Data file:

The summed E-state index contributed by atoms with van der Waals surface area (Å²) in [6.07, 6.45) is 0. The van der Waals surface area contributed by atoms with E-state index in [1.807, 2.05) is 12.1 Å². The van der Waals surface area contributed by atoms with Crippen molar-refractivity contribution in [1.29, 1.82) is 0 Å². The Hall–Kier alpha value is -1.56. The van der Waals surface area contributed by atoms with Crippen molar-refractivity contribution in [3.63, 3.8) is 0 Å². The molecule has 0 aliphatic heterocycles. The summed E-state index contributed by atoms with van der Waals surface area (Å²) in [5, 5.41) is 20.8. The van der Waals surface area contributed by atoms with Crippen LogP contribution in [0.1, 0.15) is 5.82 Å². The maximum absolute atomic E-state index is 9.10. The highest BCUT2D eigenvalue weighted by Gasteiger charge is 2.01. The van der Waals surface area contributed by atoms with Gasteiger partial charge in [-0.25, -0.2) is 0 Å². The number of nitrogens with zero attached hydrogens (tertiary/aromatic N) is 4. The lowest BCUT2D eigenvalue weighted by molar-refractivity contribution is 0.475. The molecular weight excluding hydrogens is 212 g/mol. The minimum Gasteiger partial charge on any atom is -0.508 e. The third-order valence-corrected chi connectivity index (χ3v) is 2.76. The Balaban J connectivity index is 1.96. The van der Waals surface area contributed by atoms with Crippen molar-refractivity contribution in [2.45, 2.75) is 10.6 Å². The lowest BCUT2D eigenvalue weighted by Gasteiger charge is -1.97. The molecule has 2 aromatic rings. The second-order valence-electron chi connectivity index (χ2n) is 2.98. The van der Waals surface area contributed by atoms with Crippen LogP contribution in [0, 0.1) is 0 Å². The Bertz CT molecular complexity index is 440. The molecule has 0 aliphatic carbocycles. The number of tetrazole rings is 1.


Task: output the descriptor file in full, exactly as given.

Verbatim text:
The summed E-state index contributed by atoms with van der Waals surface area (Å²) in [6.07, 6.45) is 0. The van der Waals surface area contributed by atoms with E-state index in [1.807, 2.05) is 12.1 Å². The van der Waals surface area contributed by atoms with Crippen molar-refractivity contribution in [1.29, 1.82) is 0 Å². The Hall–Kier alpha value is -1.56. The van der Waals surface area contributed by atoms with Crippen molar-refractivity contribution in [3.63, 3.8) is 0 Å². The molecule has 0 aliphatic heterocycles. The summed E-state index contributed by atoms with van der Waals surface area (Å²) in [5, 5.41) is 20.8. The van der Waals surface area contributed by atoms with Crippen LogP contribution in [0.1, 0.15) is 5.82 Å². The maximum absolute atomic E-state index is 9.10. The highest BCUT2D eigenvalue weighted by Gasteiger charge is 2.01. The van der Waals surface area contributed by atoms with Gasteiger partial charge in [-0.25, -0.2) is 0 Å². The number of nitrogens with zero attached hydrogens (tertiary/aromatic N) is 4. The lowest BCUT2D eigenvalue weighted by molar-refractivity contribution is 0.475. The molecular weight excluding hydrogens is 212 g/mol. The minimum Gasteiger partial charge on any atom is -0.508 e. The third-order valence-corrected chi connectivity index (χ3v) is 2.76. The Balaban J connectivity index is 1.96. The van der Waals surface area contributed by atoms with Crippen molar-refractivity contribution in [2.45, 2.75) is 10.6 Å². The lowest BCUT2D eigenvalue weighted by Gasteiger charge is -1.97. The molecule has 2 aromatic rings. The second-order valence-electron chi connectivity index (χ2n) is 2.98. The van der Waals surface area contributed by atoms with Crippen LogP contribution in [0, 0.1) is 0 Å². The Bertz CT molecular complexity index is 440. The molecule has 0 aliphatic carbocycles. The number of tetrazole rings is 1.